- Theories of Sexual
To most effectively provide services to victims of sexual assault and hold perpetrators accountable, members of the community must share a common understanding of sexual assault. Although there are many different contexts in which sexual assault occurs—and thus a variety of causes and complicating factors—it is possible to discuss overall trends in the theories that have been advanced to explain why men rape.
The psychopathology model long dominated approaches to sexual assault. Under this model, rapists were mentally ill or chemically imbalanced individuals who sexually assaulted because they could not control their sexual impulses. Rape and rapists were thought to be relatively rare. Based on the view that rape was a product of illness, the treatment model adopted was medically oriented and included such approaches as castration, psychotherapy, electric shock, and hormone injections. Adapted from Owen D. Jones, Sex, Culture, and the Biology of Rape: Toward Explanation and Prevention, 87 Cal. L.R. 827, 838-39 (1999).
In the United States, such psychopathology models began to be challenged in the 1970s, as feminists and other activists began advocating for increased awareness about issues of sexual assault. Activists began to challenge the notion that rapists were mentally ill or chemically imbalanced. As awareness increased, women began to establish crisis centers and hotlines for victims of sexual assault. These activists found not only that the prevalence of rape and sexual assault was far higher than had been believed, but also that the perpetrators of rape were not mentally ill, and were often people known by the victim.
Although the psychopathology model was eventually abandoned, the belief that rape is a result of irresistible sexual impulses continues to dominate thinking about sexual assault. Under this view, men rape because they cannot control their sexual desires. According to this myth, because men have difficulty controlling themselves, it is women's responsibility avoid "provoking" a rape—they must avoid dressing provocatively or acting in a promiscuous manner. This myth contributes significantly to the "true" and "false" rape dichotomy, according to which there are some (a few) women who are "truly" raped, but many more "false" rapes, situations in which the victim actually "provoked" the assault by failing to take steps to avoid arousing the perpetrator's uncontrollable sexual desire.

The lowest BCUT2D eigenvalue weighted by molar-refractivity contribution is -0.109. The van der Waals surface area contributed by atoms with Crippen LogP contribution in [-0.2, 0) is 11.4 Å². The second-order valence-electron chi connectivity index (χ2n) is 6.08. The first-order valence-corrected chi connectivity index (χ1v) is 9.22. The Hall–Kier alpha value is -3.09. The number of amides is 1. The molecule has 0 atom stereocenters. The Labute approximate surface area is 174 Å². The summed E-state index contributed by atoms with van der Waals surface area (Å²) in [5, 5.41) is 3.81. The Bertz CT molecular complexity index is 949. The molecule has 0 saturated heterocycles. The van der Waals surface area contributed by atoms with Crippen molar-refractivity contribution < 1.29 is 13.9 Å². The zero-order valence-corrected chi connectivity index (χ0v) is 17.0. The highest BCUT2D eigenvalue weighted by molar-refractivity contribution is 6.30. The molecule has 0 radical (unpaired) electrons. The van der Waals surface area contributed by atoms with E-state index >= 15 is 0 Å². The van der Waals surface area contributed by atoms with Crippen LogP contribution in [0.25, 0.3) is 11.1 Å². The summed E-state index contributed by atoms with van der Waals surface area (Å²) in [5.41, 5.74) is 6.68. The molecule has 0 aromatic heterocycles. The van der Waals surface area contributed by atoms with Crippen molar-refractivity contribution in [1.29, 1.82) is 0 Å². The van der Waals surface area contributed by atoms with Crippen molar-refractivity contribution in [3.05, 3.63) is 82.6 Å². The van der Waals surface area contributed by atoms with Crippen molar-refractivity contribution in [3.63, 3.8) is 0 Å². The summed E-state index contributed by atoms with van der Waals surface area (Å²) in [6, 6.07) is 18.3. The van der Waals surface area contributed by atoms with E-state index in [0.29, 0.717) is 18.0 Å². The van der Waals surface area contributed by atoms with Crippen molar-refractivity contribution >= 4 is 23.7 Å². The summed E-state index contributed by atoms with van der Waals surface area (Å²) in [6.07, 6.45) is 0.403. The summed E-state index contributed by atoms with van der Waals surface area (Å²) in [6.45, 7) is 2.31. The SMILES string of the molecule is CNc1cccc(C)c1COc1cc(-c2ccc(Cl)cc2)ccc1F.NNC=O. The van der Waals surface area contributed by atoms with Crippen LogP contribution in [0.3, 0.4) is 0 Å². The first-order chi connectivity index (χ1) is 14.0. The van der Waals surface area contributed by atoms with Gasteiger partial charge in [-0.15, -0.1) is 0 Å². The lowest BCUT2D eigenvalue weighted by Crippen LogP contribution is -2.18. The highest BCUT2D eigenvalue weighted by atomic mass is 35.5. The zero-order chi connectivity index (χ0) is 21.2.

In part, the "irresistible impulse" myth about sexual assault is connected to understandings of gender roles. Sexual aggressiveness in men is viewed as both natural and admirable. As a result, behaviors that force or coerce sexual contact are often characterized as something men cannot "help," or dismissed with the phrase, "boys will be boys."
Feminists and activists began to draw these connections between sexual assault and patriarchy. In her 1975 book, Against Our Will, Susan Brownmiller argued that rape is a tool of intimidation used by men to control and ensure the subordinate status of women. These theories eventually coalesced into the current understanding of sexual assault—namely, that rape and other forms of sexual assault are acts of violence, not acts of sexual desire:
Rape is an act of violence which uses sex as a weapon. Rape is motivated by aggression and by the desire to exert power and humiliate. Just as wife battering had to be taken out of the privacy of the home and criminalised in order to effect any change, rape must be taken out of the sexual realm and placed where it rightfully belongs in the domain of violence against women.
From Patricia Weiser Easeal, (October 1992).
Although sexual desire is sometimes relevant to issues of sexual assault, perpetrators are motivated by a desire for power and domination. "Like other forms of torture, it is often meant to hurt, control and humiliate, violating a person's innermost physical and mental integrity." From Radhika Coomaraswamy,
Content will be erased after question is completed.